The post office: a public function worth preserving We...

June 09, 2000

The post office: a public function worth preserving

We at the U.S. Postal Service realize this new electronic threat is serious ("Can the postal service survive a digital age?" editorial, May 22).

We are also aware that congressional help is needed because we are hamstrung by mandates that make it difficult to compete with new e-commerce messengers.

Americans everywhere should be committed to the survival of a public postal service that delivers mail everywhere in this country, not just to selected cities.

But there are those who are intent on paralyzing, restricting and deregulating the Postal Service. In this manner they hope they can either destroy it or relegate it to a slow and painful demise.

All you have to do is follow the ads and political maneuvering of United Parcel Service and Federal Express to find out who the post office's enemies are.

We're talking about well-endowed and cohesive private businesses that want to put the U.S. Postal Service out of business.

As The Sun's editorial astutely pointed out, no one else delivers the mail, in whatever form, to every American household and business (130 million of them) six days a week. This is a universal public function worth preserving.

But if our enemies have their way, they can later merge and become a new company known as FED-UPS, because that is what we will all be if they are successful in destroying the U.S. Postal Service.

Gary R. Bames

Westminster

The writer is a mail carrier in Baltimore City.

`Sick building' hurts Balto. Co. employees

I appreciated David Nitkin's article about the Investment Building ("Suspicion of `sick' building lingers," May 28).

I am one of those county social services employees with no union representation. I am banding together with my union-represented colleagues to speak out.

I listen to the stories of those who are getting very sick. The lack of response from our administrators makes me angry.

My colleagues and I are dedicated public servants. County Executive C. A. Dutch Ruppersberger is quoted in the article stating that "happy, healthy employees are our No. 1 priority."

But right now, many of us are not happy, some of us are not healthy and we don't feel like a No. 1 priority.

Decisive action that thoroughly evaluates the building and recommends corrective measures would go a long way toward making us a true priority.

Janice Zimmerman

Perry Hall

City schools must protect funds, integrity more closely

Indefensible does not go far enough in describing the behavior of Baltimore City school officials in the light of current events ("City schools lack financial controls," May 31).

Schools chief Robert S. Booker was hired specifically to address these very issues; errors of this magnitude on his watch are utterly unexplainable.

Lack of evaluation of the contract by the schools' chief financial officer, Roger Reese, suggests that he is complicit in this apparent fiscal malfeasance.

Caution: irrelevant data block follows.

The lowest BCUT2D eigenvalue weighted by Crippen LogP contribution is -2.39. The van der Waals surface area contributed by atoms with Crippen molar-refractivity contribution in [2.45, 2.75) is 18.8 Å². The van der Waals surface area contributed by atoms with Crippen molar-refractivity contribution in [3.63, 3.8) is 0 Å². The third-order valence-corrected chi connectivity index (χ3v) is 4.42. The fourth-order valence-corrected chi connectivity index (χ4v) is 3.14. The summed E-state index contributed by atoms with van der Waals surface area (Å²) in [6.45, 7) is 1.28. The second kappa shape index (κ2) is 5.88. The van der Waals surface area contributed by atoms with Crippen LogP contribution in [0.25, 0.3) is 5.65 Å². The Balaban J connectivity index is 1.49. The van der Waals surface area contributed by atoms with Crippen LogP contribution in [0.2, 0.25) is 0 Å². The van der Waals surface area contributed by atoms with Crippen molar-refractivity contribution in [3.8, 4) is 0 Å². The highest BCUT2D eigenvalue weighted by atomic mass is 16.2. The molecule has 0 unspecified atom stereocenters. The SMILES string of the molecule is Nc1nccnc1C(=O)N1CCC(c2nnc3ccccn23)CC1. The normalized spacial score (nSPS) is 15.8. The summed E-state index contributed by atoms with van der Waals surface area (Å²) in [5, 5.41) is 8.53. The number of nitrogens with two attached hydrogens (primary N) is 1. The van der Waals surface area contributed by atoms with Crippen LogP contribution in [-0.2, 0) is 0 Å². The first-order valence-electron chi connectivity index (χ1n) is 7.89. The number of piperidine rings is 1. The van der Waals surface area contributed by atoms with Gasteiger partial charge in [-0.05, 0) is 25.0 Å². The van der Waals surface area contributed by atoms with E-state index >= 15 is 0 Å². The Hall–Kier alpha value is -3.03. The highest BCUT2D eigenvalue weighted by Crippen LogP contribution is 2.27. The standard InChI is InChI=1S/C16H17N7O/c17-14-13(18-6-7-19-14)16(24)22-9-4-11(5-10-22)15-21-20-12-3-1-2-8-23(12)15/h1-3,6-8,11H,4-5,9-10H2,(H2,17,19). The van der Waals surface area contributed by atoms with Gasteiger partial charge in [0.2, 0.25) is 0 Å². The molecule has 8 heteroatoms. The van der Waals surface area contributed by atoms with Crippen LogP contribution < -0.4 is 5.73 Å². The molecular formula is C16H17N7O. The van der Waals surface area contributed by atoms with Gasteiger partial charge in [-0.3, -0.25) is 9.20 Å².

School board member Colene Y. Daniel and Mr. Booker are clearly in the dark.

So are possibly thousands of Baltimore city students, who are getting lessons in a lack of integrity from the very adults hired to safeguard it for them.

David Quinn

Sparks

Regarding the city schools' finance scandal, where would we be without a newspaper to ferret out corruption?

We will now pay for an outside auditor and I read about corrections for the future. We taxpayers want to know about recovering the money which has been "misapplied" and replacing dishonest officials.

Lloyd Haag

Baltimore

Only shills for Bill Clinton back Tripp's prosecution . . .

Only the most rabid supporters of President Clinton could believe that "the state's imperative [in prosecuting Linda Tripp] was not political, pro-Clinton or anti-impeachment," as The Sun stated in the editorial "Farewell to Linda Tripp (May 25).

However, since The Sun's editors have been acting as Clinton shills for the past seven and a half years, it is easy to see how they could write such nonsense.

Emil Elinsky

Phoenix

. . . or could anyone but Clinton-haters respect Tripp?

This longtime reader will be pleased when The Sun no longer places news about Linda Tripp on the front page -- or even better, on any page ("Tripp wiretap charges dropped," May 25).

Only confirmed Clinton-haters could possibly consider Ms. Tripp a heroine.

She did a wretched, horrible thing, exploiting an air-headed girl for personal gain, trying to destroy a president -- and breaking an important law in the process.

Carleton W. Brown

Elkton

Gov. Bush is right to back death penalty

Having read the article on Texas Gov. George W. Bush by John Rivera, I say three cheers for Mr. Bush's stand on the death penalty ("Opposing church, presidential candidate also favors death penalty," May 27).

If any religious group opposes the death penalty, let it pay for prisoners' upkeep for the years they are incarcerated.

Paul Kowalski

Baltimore

Channel One offers kids news and a positive message

The Sun's column "Digital divide won't close" (Opinion

Commentary, May 19) did an injustice to Channel One.

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